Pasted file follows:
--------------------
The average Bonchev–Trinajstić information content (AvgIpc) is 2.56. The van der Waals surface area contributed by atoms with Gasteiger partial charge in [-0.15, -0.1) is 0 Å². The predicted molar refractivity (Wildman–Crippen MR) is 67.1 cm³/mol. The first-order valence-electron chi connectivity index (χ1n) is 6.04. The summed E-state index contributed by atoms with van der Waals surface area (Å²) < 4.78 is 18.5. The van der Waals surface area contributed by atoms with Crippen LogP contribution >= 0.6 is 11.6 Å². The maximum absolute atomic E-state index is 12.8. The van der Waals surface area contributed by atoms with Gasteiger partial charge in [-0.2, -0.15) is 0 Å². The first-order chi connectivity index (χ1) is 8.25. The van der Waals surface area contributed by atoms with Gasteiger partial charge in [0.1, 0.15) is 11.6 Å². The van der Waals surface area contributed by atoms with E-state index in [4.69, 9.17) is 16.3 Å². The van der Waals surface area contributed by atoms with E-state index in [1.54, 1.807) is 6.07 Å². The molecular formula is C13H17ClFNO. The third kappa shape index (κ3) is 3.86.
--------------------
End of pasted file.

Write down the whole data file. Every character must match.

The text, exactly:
The average Bonchev–Trinajstić information content (AvgIpc) is 2.56. The van der Waals surface area contributed by atoms with Gasteiger partial charge in [-0.15, -0.1) is 0 Å². The predicted molar refractivity (Wildman–Crippen MR) is 67.1 cm³/mol. The first-order valence-electron chi connectivity index (χ1n) is 6.04. The summed E-state index contributed by atoms with van der Waals surface area (Å²) < 4.78 is 18.5. The van der Waals surface area contributed by atoms with Crippen LogP contribution >= 0.6 is 11.6 Å². The maximum absolute atomic E-state index is 12.8. The van der Waals surface area contributed by atoms with Gasteiger partial charge in [-0.2, -0.15) is 0 Å². The first-order chi connectivity index (χ1) is 8.25. The van der Waals surface area contributed by atoms with Gasteiger partial charge in [0.1, 0.15) is 11.6 Å². The van der Waals surface area contributed by atoms with E-state index in [4.69, 9.17) is 16.3 Å². The van der Waals surface area contributed by atoms with E-state index in [1.54, 1.807) is 6.07 Å². The molecular formula is C13H17ClFNO. The third kappa shape index (κ3) is 3.86.